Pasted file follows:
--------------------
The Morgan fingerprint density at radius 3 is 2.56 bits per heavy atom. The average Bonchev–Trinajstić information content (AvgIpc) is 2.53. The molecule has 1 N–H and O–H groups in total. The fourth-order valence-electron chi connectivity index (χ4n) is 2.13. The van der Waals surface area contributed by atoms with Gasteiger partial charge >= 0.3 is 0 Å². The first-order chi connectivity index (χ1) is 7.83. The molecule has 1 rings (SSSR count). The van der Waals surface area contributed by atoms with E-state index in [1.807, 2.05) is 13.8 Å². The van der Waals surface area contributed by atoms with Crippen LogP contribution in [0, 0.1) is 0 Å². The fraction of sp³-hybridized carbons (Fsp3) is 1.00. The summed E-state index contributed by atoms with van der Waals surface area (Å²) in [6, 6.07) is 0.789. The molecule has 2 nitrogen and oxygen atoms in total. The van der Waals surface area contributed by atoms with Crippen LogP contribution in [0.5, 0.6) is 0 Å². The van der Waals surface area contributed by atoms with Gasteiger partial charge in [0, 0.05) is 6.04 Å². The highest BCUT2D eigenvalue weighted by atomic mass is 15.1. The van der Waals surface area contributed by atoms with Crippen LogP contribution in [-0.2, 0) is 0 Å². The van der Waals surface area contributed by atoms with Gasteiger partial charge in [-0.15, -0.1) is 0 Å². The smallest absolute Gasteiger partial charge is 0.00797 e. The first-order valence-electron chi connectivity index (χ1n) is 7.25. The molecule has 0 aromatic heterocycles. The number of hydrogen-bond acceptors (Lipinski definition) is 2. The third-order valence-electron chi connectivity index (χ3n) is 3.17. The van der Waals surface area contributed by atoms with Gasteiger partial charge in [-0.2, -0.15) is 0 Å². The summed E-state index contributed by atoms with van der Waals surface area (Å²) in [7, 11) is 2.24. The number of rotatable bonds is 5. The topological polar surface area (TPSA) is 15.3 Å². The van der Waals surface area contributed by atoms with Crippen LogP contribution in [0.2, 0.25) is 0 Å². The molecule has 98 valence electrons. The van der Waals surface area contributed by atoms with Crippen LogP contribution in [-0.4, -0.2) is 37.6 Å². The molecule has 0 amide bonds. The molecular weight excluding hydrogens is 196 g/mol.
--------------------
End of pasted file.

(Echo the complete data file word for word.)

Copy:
The Morgan fingerprint density at radius 3 is 2.56 bits per heavy atom. The average Bonchev–Trinajstić information content (AvgIpc) is 2.53. The molecule has 1 N–H and O–H groups in total. The fourth-order valence-electron chi connectivity index (χ4n) is 2.13. The van der Waals surface area contributed by atoms with Gasteiger partial charge >= 0.3 is 0 Å². The first-order chi connectivity index (χ1) is 7.83. The molecule has 1 rings (SSSR count). The van der Waals surface area contributed by atoms with E-state index in [1.807, 2.05) is 13.8 Å². The van der Waals surface area contributed by atoms with Crippen LogP contribution in [0, 0.1) is 0 Å². The fraction of sp³-hybridized carbons (Fsp3) is 1.00. The summed E-state index contributed by atoms with van der Waals surface area (Å²) in [6, 6.07) is 0.789. The molecule has 2 nitrogen and oxygen atoms in total. The van der Waals surface area contributed by atoms with Crippen LogP contribution in [0.5, 0.6) is 0 Å². The van der Waals surface area contributed by atoms with Gasteiger partial charge in [0, 0.05) is 6.04 Å². The highest BCUT2D eigenvalue weighted by atomic mass is 15.1. The van der Waals surface area contributed by atoms with Crippen LogP contribution in [-0.2, 0) is 0 Å². The van der Waals surface area contributed by atoms with Gasteiger partial charge in [-0.15, -0.1) is 0 Å². The smallest absolute Gasteiger partial charge is 0.00797 e. The first-order valence-electron chi connectivity index (χ1n) is 7.25. The molecule has 0 aromatic heterocycles. The number of hydrogen-bond acceptors (Lipinski definition) is 2. The third-order valence-electron chi connectivity index (χ3n) is 3.17. The van der Waals surface area contributed by atoms with Gasteiger partial charge in [-0.2, -0.15) is 0 Å². The summed E-state index contributed by atoms with van der Waals surface area (Å²) in [7, 11) is 2.24. The number of rotatable bonds is 5. The topological polar surface area (TPSA) is 15.3 Å². The van der Waals surface area contributed by atoms with Crippen LogP contribution in [0.2, 0.25) is 0 Å². The molecule has 98 valence electrons. The van der Waals surface area contributed by atoms with Crippen LogP contribution in [-0.4, -0.2) is 37.6 Å². The molecule has 0 amide bonds. The molecular weight excluding hydrogens is 196 g/mol.